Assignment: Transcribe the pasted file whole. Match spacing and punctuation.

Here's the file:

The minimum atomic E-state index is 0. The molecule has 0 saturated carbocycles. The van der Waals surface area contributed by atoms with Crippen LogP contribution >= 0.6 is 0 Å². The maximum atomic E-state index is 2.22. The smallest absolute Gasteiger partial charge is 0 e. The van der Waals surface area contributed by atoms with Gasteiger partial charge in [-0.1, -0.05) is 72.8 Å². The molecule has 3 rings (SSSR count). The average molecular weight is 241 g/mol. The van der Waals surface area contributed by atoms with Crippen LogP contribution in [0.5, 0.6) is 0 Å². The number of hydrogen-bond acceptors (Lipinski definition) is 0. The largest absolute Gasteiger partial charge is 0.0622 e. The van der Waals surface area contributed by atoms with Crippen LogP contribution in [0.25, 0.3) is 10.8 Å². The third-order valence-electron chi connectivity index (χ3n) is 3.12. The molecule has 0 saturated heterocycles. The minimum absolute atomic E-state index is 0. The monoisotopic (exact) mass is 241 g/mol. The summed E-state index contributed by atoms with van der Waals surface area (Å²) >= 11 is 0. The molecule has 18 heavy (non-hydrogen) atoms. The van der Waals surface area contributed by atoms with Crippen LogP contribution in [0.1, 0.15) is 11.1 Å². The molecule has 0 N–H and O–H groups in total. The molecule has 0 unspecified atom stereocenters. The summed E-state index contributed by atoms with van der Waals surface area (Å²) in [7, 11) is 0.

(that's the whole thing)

The minimum atomic E-state index is 0. The molecule has 0 saturated carbocycles. The van der Waals surface area contributed by atoms with Crippen LogP contribution >= 0.6 is 0 Å². The maximum atomic E-state index is 2.22. The smallest absolute Gasteiger partial charge is 0 e. The van der Waals surface area contributed by atoms with Gasteiger partial charge in [-0.1, -0.05) is 72.8 Å². The molecule has 3 rings (SSSR count). The average molecular weight is 241 g/mol. The van der Waals surface area contributed by atoms with Crippen LogP contribution in [0.5, 0.6) is 0 Å². The number of hydrogen-bond acceptors (Lipinski definition) is 0. The largest absolute Gasteiger partial charge is 0.0622 e. The van der Waals surface area contributed by atoms with Crippen LogP contribution in [0.25, 0.3) is 10.8 Å². The third-order valence-electron chi connectivity index (χ3n) is 3.12. The molecule has 0 saturated heterocycles. The minimum absolute atomic E-state index is 0. The monoisotopic (exact) mass is 241 g/mol. The summed E-state index contributed by atoms with van der Waals surface area (Å²) >= 11 is 0. The molecule has 18 heavy (non-hydrogen) atoms. The van der Waals surface area contributed by atoms with Crippen LogP contribution in [0.1, 0.15) is 11.1 Å². The molecule has 0 N–H and O–H groups in total. The molecule has 0 unspecified atom stereocenters. The summed E-state index contributed by atoms with van der Waals surface area (Å²) in [7, 11) is 0.